Testicular Cancer Patients More Likely to Develop Prostate Cancer

Men who had testicular cancer also more likely to develop higher risk prostate cancers.

Men who had testicular cancer also more likely to develop higher risk prostate cancers.

Men with a history of testicular cancer face an increased risk of developing prostate cancer than men without a history of the disease, a recent study indicates.

The study, which is scheduled to be presented at the 2015 Genitourinary Cancers Symposium in Florida, found that in 180,000 men, the incidence of prostate cancer was 12.6%, compared with 2.8% in those without a history of testicular cancer.

"Men with a history of testicular cancer should talk with their doctor about assessing their risk for prostate cancer, given there may be an increased risk," study senior author Mohummad Minhaj Siddiqui, MD, said in a press release. "It is too soon to make any practice recommendations based on this single study, but the findings provide groundwork for further research into the biologic link between the two diseases."

The survey utilized data from the Surveillance, Epidemiology, and End Results on 32,435 men with a history of testicular cancer and 147,044 men with a history of melanoma as a control group, due to no known association between melanoma and prostate cancer. Patients with melanoma are thought to face a similar risk for developing prostate cancer as the general population.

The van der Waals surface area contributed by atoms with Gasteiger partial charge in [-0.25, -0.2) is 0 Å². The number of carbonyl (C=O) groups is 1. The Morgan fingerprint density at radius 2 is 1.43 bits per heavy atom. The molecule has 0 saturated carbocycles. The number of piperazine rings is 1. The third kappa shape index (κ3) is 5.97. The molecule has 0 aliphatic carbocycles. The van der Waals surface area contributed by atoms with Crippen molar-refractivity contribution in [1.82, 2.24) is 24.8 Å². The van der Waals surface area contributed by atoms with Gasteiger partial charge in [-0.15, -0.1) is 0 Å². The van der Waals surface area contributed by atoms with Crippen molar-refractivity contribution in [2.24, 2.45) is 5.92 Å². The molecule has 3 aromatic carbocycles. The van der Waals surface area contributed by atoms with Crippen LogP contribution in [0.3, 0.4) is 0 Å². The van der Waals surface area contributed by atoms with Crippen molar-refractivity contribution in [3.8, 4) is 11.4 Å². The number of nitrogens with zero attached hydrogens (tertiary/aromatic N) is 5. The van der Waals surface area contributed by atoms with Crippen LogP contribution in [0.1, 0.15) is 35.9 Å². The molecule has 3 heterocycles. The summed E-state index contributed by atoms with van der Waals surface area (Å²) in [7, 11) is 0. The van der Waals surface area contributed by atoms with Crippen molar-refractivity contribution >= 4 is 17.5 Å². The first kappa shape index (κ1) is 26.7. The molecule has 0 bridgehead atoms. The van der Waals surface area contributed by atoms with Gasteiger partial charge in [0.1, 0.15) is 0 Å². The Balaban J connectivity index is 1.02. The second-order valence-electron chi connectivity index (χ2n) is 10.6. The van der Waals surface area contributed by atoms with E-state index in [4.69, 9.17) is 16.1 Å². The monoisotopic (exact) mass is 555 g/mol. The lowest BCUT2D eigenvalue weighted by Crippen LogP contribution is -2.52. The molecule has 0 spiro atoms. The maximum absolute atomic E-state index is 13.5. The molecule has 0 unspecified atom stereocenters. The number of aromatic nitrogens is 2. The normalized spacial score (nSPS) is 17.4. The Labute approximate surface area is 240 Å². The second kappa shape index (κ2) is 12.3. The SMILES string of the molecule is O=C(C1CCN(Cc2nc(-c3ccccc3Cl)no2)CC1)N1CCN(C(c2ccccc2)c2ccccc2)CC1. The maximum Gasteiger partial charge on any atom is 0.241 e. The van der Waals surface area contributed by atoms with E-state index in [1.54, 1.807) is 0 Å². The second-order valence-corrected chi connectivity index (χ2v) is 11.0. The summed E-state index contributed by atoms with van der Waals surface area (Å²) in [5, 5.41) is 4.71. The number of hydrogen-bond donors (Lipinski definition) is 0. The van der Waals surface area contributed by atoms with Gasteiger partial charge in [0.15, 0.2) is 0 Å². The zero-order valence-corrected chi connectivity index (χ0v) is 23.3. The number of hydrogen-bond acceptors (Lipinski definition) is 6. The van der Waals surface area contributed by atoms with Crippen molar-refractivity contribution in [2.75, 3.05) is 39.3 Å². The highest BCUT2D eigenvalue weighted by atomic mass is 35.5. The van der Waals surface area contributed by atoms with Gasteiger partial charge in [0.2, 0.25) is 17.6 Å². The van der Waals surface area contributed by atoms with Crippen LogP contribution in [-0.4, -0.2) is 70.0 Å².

Men in both of the groups were found to develop prostate cancer an average of approximately 30 years after their initial cancer diagnosis. Not only do men with a prior history of testicular cancer have a greater chance of developing prostate cancer, but they also have an increased chance of developing higher risk subtypes of the disease.

The risk of intermediate- or high-risk prostate cancer in the testicular cancer group was 5.8%, compared with 1.1% in the control group. Additionally, a history of testicular cancer was associated with a 4.7 times greater risk for the development of all prostate cancers.

Prior history was also associated with a 5.2 times greater risk of developing intermediate- or high-risk prostate cancer. While the risk factors are alarming, the study authors urged a big picture examination of the data.

The researchers emphasized that 95% of men with a history of testicular cancer will not develop intermediate- or high-risk prostate cancer.